It’s a very free, very relaxed set. There is a lot of high energy because everyone’s really excited. Of course, you’re working with someone at the top of his game so people could do their best. He’s nothing like you hear about in other movies where it’s like, “this crazy sh*t happened” or “that crazy sh*t” – it wasn’t like that on this set. I think because it was even more intimate for a lot of us that it became more like a family. “Let’s all try to pull something out of each other.”
One thing that I was super curious about was your experience working with George Lopez. Him being like a legend and seeing him in a more serious role was really cool. What was that like for you?
BS: It was a surprise man. Actually, I didn’t see him until we got on set and that was the thing. He just came on set and did his thing. At first, because I grew up watching the George Lopez show it was like, “Oh sh*t, I have to compartmentalize”. He plays a relative of mine in the film, so the fangirl inside of me had to calm down a little bit. But it was really amazing watching him play. Even when I saw it because it’s one thing when you’re doing it and another when you’re watching it. When I watched it myself, I’m like, “Damn George Lopez is really f*cking killing it.” Everybody I heard from our pre-screening was like, “Yo!” They couldn’t believe it.
I guess just seeing him, you expect to almost laugh or for him to say something funny. But he goes to a place that I just haven’t seen, and you can tell that the energy is just radiating off every one of you. You all did a really good job in that sense.
BS: Thank you. Thank you.
There are a lot of films in this vein, but The Tax Collector has a lot of interesting themes, particularly some fascinating ones with religion. What’s your interpretation of the film’s meaning or message? What have you taken away from it from the times you’ve seen it?
BS: I think personally, it makes you question if that were to happen to you. How far would you go to protect the things you love? To test your faith? Really, I think its a test of faith, a test of loyalty. It’s like the Book of Job if you know that reference from the Bible. God gave him everything and then he took this away, took that away, took this away, took that away – he was testing to see if his faith was still there. If anything, I think people will, at least, look at the movie and go, “How does this affect me?” First and foremost, it’s a fun movie too, you know? Then these questions of faith I think will just slip into the person’s psyche and make them question themselves and see what really matters for them.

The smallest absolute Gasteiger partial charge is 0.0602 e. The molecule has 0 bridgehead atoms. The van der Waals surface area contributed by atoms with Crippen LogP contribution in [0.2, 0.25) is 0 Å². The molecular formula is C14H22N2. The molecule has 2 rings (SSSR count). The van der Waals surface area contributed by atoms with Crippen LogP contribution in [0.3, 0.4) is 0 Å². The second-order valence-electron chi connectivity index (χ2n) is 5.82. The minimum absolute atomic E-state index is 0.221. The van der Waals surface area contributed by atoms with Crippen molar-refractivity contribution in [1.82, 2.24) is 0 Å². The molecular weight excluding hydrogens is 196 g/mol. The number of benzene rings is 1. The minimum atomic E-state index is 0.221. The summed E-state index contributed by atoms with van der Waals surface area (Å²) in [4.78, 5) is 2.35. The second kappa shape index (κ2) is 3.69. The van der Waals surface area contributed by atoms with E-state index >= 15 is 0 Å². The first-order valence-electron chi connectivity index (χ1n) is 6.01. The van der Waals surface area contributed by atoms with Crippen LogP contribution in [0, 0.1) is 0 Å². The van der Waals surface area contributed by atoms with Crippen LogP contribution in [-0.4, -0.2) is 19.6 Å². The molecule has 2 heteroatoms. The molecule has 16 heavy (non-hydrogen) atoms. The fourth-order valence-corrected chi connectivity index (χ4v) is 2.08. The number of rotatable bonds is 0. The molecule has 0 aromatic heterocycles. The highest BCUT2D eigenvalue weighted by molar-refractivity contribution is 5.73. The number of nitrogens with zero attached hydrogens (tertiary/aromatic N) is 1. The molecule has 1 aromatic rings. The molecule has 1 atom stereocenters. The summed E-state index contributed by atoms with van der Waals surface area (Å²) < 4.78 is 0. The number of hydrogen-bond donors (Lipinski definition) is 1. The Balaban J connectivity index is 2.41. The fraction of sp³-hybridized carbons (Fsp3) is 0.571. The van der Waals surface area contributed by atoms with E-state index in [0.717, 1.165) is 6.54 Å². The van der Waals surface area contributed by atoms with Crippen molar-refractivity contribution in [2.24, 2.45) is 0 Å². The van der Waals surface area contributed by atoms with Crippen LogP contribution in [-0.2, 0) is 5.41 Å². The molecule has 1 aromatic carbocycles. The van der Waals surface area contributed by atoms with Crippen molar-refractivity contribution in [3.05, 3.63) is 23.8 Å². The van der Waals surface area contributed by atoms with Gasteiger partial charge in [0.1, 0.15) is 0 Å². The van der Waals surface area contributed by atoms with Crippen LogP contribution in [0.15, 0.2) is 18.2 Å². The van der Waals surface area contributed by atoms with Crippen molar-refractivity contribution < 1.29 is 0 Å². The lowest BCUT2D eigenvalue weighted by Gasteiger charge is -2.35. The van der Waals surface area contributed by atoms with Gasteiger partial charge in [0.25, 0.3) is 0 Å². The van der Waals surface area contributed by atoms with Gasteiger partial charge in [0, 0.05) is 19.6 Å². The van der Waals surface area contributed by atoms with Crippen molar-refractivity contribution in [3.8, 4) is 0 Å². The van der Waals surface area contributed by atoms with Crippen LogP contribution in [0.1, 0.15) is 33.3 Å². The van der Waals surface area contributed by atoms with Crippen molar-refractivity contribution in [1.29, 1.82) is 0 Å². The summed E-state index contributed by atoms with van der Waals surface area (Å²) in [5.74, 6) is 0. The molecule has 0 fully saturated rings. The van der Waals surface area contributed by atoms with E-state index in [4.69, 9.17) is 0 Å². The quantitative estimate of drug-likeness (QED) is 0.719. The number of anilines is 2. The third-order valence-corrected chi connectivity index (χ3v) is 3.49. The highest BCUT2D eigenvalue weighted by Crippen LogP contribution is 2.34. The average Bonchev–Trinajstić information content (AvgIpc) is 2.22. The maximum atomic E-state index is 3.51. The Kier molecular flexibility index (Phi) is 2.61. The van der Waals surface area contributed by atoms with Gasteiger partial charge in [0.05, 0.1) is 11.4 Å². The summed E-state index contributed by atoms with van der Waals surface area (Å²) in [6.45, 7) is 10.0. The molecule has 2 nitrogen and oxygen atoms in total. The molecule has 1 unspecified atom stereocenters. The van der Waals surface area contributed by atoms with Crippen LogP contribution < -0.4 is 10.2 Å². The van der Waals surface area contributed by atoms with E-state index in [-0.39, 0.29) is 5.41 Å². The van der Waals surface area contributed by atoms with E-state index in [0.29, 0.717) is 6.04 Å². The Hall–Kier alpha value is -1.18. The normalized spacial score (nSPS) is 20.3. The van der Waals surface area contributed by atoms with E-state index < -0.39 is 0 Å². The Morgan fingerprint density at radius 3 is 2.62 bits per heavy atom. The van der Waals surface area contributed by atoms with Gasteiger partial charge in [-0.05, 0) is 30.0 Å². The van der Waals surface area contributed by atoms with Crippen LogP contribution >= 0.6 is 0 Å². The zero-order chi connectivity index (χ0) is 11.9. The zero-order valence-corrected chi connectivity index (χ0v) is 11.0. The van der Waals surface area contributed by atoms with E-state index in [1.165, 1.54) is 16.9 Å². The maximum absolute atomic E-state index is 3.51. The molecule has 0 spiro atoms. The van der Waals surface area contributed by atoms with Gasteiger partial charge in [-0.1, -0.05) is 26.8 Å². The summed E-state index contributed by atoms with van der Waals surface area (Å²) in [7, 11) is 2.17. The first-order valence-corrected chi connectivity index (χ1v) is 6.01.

Do you have any advice for aspiring actors or creatives, specifically for people in the Latinx community, on how to succeed in today’s world?
BS: The name of the game is perseverance. These cliches are cliches because they have truth to them, right? You always hear people say, “Believe in yourself first and then everybody else will believe in you.” Well, that’s true. I also say it’s okay to be selfish. It’s healthy selfishness that we need to go for what we want, because a lot of times, we don’t necessarily see the mental prison traps that we put ourselves in. But because we take responsibility for our lives, first and foremost, and then we take the responsibility from our parents, friends, siblings, school, or whatever – the biggest thing is just to really take all that power and believe in yourself.
That’s the truth, and don’t outsource your authority. There you go. That’s a good one. Don’t outsource your authority. What that means is if you’re doing things to please other people, then you’re not doing it for yourself and you’re not doing it for the beauty of what you can do.